– Legislation sponsored by Assembly Democrats Clinton Calabrese and Mila Jasey to provide business assistance to LGBT, veteran and disabled residents was advanced out of the General Assembly on Thursday by a vote of 54-12-6.
The bill (A-3162) would allow the New Jersey Economic Development Authority (EDA) and the state Division of Revenue to provide assistance to businesses owned by lesbian, gay, bisexual, or transgender individuals, disabled individuals, and veterans, just as it does to other minority owned businesses in the state.
“LGBT individuals, people with disabilities, and veterans very often face discrimination and bias in the workplace,” said Calabrese (D-Bergen/Passaic). “This legislation would encourage prospective business owners in these groups and help them overcome certain discriminations by ensuring access to business assistance programs currently afforded to other minority communities in the state.”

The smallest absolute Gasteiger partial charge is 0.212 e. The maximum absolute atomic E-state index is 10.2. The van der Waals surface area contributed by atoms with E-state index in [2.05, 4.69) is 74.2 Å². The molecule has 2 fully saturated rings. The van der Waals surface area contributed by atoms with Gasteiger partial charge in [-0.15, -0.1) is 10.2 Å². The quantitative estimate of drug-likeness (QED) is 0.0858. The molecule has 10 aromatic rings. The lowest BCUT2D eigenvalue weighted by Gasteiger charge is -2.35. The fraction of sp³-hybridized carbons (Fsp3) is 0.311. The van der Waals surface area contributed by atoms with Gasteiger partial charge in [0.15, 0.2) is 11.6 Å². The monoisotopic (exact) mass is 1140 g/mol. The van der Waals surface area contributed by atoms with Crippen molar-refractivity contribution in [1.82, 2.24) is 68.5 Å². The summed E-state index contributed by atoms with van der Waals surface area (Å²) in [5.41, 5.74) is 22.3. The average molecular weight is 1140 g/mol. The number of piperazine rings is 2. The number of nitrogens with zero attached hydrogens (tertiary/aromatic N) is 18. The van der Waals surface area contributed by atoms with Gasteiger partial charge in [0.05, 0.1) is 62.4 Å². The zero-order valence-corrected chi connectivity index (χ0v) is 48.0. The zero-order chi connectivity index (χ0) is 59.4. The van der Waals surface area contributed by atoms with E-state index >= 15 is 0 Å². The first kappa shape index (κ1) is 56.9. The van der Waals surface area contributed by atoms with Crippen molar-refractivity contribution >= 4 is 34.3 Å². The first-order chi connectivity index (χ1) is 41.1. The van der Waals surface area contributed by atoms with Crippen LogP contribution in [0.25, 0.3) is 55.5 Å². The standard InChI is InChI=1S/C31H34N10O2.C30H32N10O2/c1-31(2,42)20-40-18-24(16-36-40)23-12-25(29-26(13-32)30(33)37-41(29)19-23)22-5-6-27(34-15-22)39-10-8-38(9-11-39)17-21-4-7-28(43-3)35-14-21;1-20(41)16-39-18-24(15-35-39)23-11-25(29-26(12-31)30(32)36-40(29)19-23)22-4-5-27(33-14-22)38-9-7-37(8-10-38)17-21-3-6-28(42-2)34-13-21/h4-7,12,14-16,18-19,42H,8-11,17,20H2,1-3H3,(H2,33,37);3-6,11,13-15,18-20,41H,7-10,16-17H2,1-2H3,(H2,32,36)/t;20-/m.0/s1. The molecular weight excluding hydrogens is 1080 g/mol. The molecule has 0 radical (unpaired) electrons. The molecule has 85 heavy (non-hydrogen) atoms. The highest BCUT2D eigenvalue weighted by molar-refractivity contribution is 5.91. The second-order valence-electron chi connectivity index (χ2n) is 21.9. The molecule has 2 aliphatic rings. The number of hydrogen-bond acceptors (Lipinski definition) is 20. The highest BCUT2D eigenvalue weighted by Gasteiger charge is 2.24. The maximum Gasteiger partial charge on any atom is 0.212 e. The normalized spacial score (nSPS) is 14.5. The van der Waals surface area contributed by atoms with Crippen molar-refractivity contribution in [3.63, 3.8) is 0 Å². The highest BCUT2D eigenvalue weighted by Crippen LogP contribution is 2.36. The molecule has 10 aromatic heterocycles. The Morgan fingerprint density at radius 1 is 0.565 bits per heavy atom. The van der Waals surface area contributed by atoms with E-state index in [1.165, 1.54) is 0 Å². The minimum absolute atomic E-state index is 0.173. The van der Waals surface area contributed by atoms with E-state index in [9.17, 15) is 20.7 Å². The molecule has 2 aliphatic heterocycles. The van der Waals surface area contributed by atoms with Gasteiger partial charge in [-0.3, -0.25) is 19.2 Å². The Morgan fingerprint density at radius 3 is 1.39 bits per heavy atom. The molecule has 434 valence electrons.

The bill establishes a number of vital assistance programs and services for LGBT, disabled and veteran-owned businesses, including:
? Establishing a loan referral and packing program for eligible businesses;
? Allowing the governing body of a county, municipality or school board to establish set-aside programs for qualified LGBT businesses, as is already allowed for veteran, disabled and other minority owned businesses;
? Compiling lists of qualified professionals in specific areas of expertise to be disseminated to eligible businesses and to be used in making referrals;
? Approving third-party agencies to perform certification and verification of eligible businesses; and
? Waiving bonding requirements in whole or in part if an eligible business has been rejected by two surety companies authorized to do business in New Jersey.
“Encouraging entrepreneurs and providing viable opportunities for them to start a business is a key to economic growth throughout the state,” said Jasey (D-Essex, Morris). “This legislation aims to help residents from these particular communities, for whom starting their own business is one way to earn a living free from workplace discrimination. It helps to even the playing field for all residents.”
The bill was previously advanced by the Assembly Commerce and Economic Development Committee on May 7 and the Assembly Appropriations Committee on May 17. The bill will now go to the State Senate for further consideration.